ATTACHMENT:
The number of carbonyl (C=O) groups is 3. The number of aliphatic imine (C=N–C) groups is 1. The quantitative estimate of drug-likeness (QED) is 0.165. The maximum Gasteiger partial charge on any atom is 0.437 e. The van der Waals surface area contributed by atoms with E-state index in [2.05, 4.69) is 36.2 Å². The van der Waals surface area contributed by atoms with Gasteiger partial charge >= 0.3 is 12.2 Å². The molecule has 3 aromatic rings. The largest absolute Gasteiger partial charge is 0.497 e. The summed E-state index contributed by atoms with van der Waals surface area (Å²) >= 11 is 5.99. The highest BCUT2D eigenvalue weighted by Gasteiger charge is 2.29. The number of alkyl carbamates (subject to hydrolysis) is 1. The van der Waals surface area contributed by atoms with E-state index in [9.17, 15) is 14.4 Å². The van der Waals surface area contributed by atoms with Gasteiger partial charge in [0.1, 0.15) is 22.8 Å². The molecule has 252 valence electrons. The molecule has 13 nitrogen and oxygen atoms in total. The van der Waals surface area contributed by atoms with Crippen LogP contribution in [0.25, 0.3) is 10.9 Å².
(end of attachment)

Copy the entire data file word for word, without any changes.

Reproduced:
The number of carbonyl (C=O) groups is 3. The number of aliphatic imine (C=N–C) groups is 1. The quantitative estimate of drug-likeness (QED) is 0.165. The maximum Gasteiger partial charge on any atom is 0.437 e. The van der Waals surface area contributed by atoms with E-state index in [2.05, 4.69) is 36.2 Å². The van der Waals surface area contributed by atoms with Gasteiger partial charge >= 0.3 is 12.2 Å². The molecule has 3 aromatic rings. The largest absolute Gasteiger partial charge is 0.497 e. The summed E-state index contributed by atoms with van der Waals surface area (Å²) >= 11 is 5.99. The highest BCUT2D eigenvalue weighted by Gasteiger charge is 2.29. The number of alkyl carbamates (subject to hydrolysis) is 1. The van der Waals surface area contributed by atoms with E-state index in [9.17, 15) is 14.4 Å². The van der Waals surface area contributed by atoms with Gasteiger partial charge in [0.1, 0.15) is 22.8 Å². The molecule has 252 valence electrons. The molecule has 13 nitrogen and oxygen atoms in total. The van der Waals surface area contributed by atoms with Crippen LogP contribution in [0.25, 0.3) is 10.9 Å².